Welcome to American Journal of Water Resources

American Journal of Water Resources is a peer-reviewed, open access journal that provides rapid publication of articles in all areas of water resources. The goal of this journal is to provide a platform for scientists and academicians all over the world to promote, share, and discuss various new issues and developments in different areas of water resources.

ISSN (Print): 2333-4797

ISSN (Online): 2333-4819

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Website: http://www.sciepub.com/journal/AJWR



Evaluation of the Factors Influencing Compliance for Payment of Improved Household Water Supply Service in Akinyele Local Government of Oyo State, Nigeria

1National Horticulture Research Institute, P. M. B. 5432, Jericho Reservation Area, Idi Ishin Ibadan, Nigeria

2ADEM Department, Agricultural and Rural Management Training Institute, Ilorin, P. M. B. 1343, Ilorin, Kwara State, Nigeria

American Journal of Water Resources. 2015, 3(2), 55-60
doi: 10.12691/ajwr-3-2-4
Copyright © 2015 Science and Education Publishing

Cite this paper:
K. M. Bamimore, C. O. Farayola, I. O. Amao. Evaluation of the Factors Influencing Compliance for Payment of Improved Household Water Supply Service in Akinyele Local Government of Oyo State, Nigeria. American Journal of Water Resources. 2015; 3(2):55-60. doi: 10.12691/ajwr-3-2-4.

Correspondence to: C.  O. Farayola, ADEM Department, Agricultural and Rural Management Training Institute, Ilorin, P. M. B. 1343, Ilorin, Kwara State, Nigeria. Email: walecharless@yahoo.com


This study examined the factors influencing the willingness to pay for improved household water supply service in Akinyele Local Government, Oyo State. Data were collected from 107 households randomly sampled from the Local Government Area. A dichotomous choice contingent valuation technique was used to elicit households’ willingness to pay for an improved water supply service. The data were analyzed using logit regression technique. The results show that the mean willingness to pay of households for improved water supply service is 0.696. The positive mean willingness to pay implies that the households demand improved water supply service in which the improvement in the water supply service will directly improve their welfare. The results further reveal that the significant factors determining households’ willingness to pay for improved water supply service are number of households’ adults, minutes taken to fetch water, and the amount willing to pay by the households for the proposed improvement in the water supply service. The willingness to pay for water is useful in informing water policy makers for future water supply and services improvement in the Oyo state, Nigeria.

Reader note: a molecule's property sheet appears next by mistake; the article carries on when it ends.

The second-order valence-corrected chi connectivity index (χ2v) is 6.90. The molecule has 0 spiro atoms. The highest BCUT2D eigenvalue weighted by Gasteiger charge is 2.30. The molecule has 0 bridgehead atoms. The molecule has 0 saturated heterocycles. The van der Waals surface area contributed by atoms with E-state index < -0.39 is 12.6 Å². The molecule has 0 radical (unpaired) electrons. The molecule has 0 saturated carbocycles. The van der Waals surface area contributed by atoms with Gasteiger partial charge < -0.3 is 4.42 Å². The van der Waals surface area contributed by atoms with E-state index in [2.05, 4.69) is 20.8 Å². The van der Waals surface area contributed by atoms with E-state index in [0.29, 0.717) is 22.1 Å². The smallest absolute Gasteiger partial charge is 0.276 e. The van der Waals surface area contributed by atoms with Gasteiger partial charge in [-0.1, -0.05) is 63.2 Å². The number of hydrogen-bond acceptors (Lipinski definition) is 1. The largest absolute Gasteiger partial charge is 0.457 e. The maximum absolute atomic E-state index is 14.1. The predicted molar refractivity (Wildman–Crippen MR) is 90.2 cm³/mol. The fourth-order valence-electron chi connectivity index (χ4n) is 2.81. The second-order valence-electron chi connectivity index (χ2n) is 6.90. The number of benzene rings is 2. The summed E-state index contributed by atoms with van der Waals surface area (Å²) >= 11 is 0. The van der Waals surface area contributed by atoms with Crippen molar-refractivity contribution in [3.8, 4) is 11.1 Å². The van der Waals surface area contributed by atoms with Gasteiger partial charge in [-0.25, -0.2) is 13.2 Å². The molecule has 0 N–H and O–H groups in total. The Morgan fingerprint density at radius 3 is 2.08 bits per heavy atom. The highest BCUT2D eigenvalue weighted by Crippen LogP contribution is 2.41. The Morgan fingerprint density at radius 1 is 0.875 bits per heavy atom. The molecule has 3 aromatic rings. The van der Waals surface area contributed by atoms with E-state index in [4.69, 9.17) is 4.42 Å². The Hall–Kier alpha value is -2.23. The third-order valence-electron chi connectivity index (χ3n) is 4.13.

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Rainwater Harvesting in Ibadan City, Nigeria: Socio-economic Survey and Common Water Supply Practices

1Department of Civil Engineering, University of Ibadan, Nigeria

2Faculty of Science and Engineering, University of Wolverhampton, United Kingdom

American Journal of Water Resources. 2015, 3(3), 61-72
doi: 10.12691/ajwr-3-3-1
Copyright © 2015 Science and Education Publishing

Cite this paper:
Omolara Lade, David Oloke. Rainwater Harvesting in Ibadan City, Nigeria: Socio-economic Survey and Common Water Supply Practices. American Journal of Water Resources. 2015; 3(3):61-72. doi: 10.12691/ajwr-3-3-1.

Correspondence to: David  Oloke, Faculty of Science and Engineering, University of Wolverhampton, United Kingdom. Email: omolaralade@yahoo.com, D.A.Oloke@wlv.ac.uk